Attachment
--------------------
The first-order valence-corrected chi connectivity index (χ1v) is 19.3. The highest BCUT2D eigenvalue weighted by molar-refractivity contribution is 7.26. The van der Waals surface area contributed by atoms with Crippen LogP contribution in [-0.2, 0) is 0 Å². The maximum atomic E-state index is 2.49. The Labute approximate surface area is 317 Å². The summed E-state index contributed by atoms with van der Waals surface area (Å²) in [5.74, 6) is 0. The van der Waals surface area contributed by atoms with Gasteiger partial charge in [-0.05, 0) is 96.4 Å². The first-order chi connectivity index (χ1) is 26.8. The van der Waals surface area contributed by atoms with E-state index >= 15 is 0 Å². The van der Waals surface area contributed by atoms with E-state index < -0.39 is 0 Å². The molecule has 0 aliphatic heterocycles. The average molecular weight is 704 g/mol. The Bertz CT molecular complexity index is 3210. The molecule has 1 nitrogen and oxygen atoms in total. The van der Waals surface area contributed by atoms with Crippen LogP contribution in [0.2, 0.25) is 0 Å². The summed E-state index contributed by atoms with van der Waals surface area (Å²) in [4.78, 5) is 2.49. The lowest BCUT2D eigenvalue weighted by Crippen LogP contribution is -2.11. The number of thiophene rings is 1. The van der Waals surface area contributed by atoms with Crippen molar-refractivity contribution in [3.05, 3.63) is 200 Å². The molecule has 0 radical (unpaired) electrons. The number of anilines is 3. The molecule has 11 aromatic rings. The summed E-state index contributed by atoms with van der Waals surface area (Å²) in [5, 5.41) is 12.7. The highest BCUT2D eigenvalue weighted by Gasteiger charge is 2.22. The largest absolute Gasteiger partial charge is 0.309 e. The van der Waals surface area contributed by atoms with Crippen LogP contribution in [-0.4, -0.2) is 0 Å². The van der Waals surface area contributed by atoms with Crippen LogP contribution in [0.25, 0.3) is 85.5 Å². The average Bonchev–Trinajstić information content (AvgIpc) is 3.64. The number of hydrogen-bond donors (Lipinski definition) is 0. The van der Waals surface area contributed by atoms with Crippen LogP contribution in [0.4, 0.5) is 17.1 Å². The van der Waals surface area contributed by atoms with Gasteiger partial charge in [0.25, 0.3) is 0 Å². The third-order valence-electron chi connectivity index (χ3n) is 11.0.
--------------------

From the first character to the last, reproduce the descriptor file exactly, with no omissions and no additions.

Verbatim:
The first-order valence-corrected chi connectivity index (χ1v) is 19.3. The highest BCUT2D eigenvalue weighted by molar-refractivity contribution is 7.26. The van der Waals surface area contributed by atoms with Crippen LogP contribution in [-0.2, 0) is 0 Å². The maximum atomic E-state index is 2.49. The Labute approximate surface area is 317 Å². The summed E-state index contributed by atoms with van der Waals surface area (Å²) in [5.74, 6) is 0. The van der Waals surface area contributed by atoms with Gasteiger partial charge in [-0.05, 0) is 96.4 Å². The first-order chi connectivity index (χ1) is 26.8. The van der Waals surface area contributed by atoms with E-state index >= 15 is 0 Å². The van der Waals surface area contributed by atoms with E-state index < -0.39 is 0 Å². The molecule has 0 aliphatic heterocycles. The average molecular weight is 704 g/mol. The Bertz CT molecular complexity index is 3210. The molecule has 1 nitrogen and oxygen atoms in total. The van der Waals surface area contributed by atoms with Crippen LogP contribution in [0.2, 0.25) is 0 Å². The summed E-state index contributed by atoms with van der Waals surface area (Å²) in [4.78, 5) is 2.49. The lowest BCUT2D eigenvalue weighted by Crippen LogP contribution is -2.11. The number of thiophene rings is 1. The van der Waals surface area contributed by atoms with Crippen molar-refractivity contribution in [3.05, 3.63) is 200 Å². The molecule has 0 radical (unpaired) electrons. The number of anilines is 3. The molecule has 11 aromatic rings. The summed E-state index contributed by atoms with van der Waals surface area (Å²) in [5, 5.41) is 12.7. The highest BCUT2D eigenvalue weighted by Gasteiger charge is 2.22. The largest absolute Gasteiger partial charge is 0.309 e. The van der Waals surface area contributed by atoms with Crippen LogP contribution in [-0.4, -0.2) is 0 Å². The van der Waals surface area contributed by atoms with Crippen LogP contribution in [0.25, 0.3) is 85.5 Å². The average Bonchev–Trinajstić information content (AvgIpc) is 3.64. The number of hydrogen-bond donors (Lipinski definition) is 0. The van der Waals surface area contributed by atoms with Crippen LogP contribution in [0.4, 0.5) is 17.1 Å². The van der Waals surface area contributed by atoms with Gasteiger partial charge in [0.25, 0.3) is 0 Å². The third-order valence-electron chi connectivity index (χ3n) is 11.0.